Tommy James and the Shondells

Tommy James and the Shondells

Synopsis of Pop Music

"Here she come now, singing Mony Mony..."

Tommy James and the Shondells managed to weather the many changes in the pop music scene during the mid to late 60’s and come out on top with a string of fourteen Top-40 hits. They were truly a pop band for all seasons: Whether the people wanted bubblegum, soul or psychedelia, this was a group that could do it all.

Tommy James formed the first version of the Shondells in 1960 when he was only 12 years old. In 1963, they recorded a single called “Hanky Panky,” a good-natured slice of garage-band pop reminiscent of “Louie, Louie.” The song didn’t attract much attention at the time, and the band later broke up. However, the tune was resurrected in 1966 when a Pittsburgh DJ made it a regional hit. James decided to put together a new version of the Shondells and quickly landed a record contract.

“Hanky Panky” was reissued nationally and became a #1 hit. James teamed up with the writer/producer team of Bobbie Gentry and Richie Cordell to settle into the business of making hit records in late 1966. They produced one hit after another in 1967, starting with “I Think We’re Alone Now” and continuing with “Mirage” and “Getting Together.” They were all snappy, fast-paced bubblegum tunes that overflowed with cool organ riffs and propulsive drumming.

Tommy James and the Shondells developed a ‘tougher’ sound in 1968 with the release of “Mony Mony.” This soul-infused tune forsook the poppy gloss of past hits for an in-your-face sound with a focus on big, pounding drum licks that made listeners want to dance. It zipped to #3 on the charts. The Shondells turned their attention to psychedelia in 1969 with “Crimson and Clover.” The moody-yet-catchy tune, full of inventive touches like wah-wah guitar and phased vocals, shot to #1 and became the group’s biggest U.S. hit.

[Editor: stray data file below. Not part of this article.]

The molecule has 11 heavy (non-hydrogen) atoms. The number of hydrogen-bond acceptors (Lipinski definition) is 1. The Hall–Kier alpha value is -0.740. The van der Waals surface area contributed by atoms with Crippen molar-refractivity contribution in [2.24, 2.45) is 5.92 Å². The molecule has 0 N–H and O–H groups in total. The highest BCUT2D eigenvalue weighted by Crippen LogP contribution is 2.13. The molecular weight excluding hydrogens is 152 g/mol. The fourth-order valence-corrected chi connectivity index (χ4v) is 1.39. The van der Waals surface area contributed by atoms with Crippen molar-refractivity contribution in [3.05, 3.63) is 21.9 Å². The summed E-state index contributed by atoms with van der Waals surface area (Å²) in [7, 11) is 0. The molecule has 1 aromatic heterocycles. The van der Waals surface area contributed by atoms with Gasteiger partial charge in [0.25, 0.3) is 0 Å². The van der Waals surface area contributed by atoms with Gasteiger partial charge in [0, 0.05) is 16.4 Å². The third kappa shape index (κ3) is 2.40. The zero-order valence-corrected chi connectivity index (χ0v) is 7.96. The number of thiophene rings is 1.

The Shondells continued to mine the psychedelic vein with the complex “Sweet Cherry Wine,” which went to #7. The laid-back follow-up, “Crystal Blue Persuasion,” featured some memorable flamenco-style guitar and was a #2 hit. Tommy James split up with Shondells in 1970 to pursue a solo career, and the group changed its name to Hog Heaven for continued recordings and tours. James had a #4 hit that year with the soulful “Draggin’ The Line” and continued to record throughout the 70’s, sometimes with former members of the Shondells.

Tommy James is still touring and recording today. Other artists have helped him keep his legacy of success alive by covering his past hits. Joan Jett recorded a #7 hit cover of “Crimson and Clover” in 1982. Tiffany went to #1 in 1987 with her version of “I Think We’re Alone Now.” Ironically, her replacement in the #1 slot came when Billy Idol did his own cover of a Shondells classic, “Mony Mony.” Successes like these assure that the magical music of Tommy James and the Shondells will never be forgotten.

Artist Release History

1966 - Hanky Panky
1967 - It's Only Love
1967 - Come Softly to Me
1967 - I Think We're Alone Now
1968 - Gettin' Together
1968 - Something Special
1968 - Crimson & Clover
1968 - Mony Mony
1969 - Cellophane Symphony
1970 - Travelin'
1970 - Tommy James
1971 - Christian of the World
1971 - My Head, My Bed & My Red Guitar
1976 - In Touch
1977 - Midnight Rider
1980 - 3 Times in Love
1980 - Easy to Love
1990 - Anthology
1995 - A Night in Big City: An Audio-Movie
2000 - Tighter, Tighter

Pop Sub Categories


Essential Music Albums

Anthology (Rhino)

Band Members

Tommy James vocals
Eddie Gray guitar
Mike Vale bass
Ronnie Rosman organ
Peter Lucia drums

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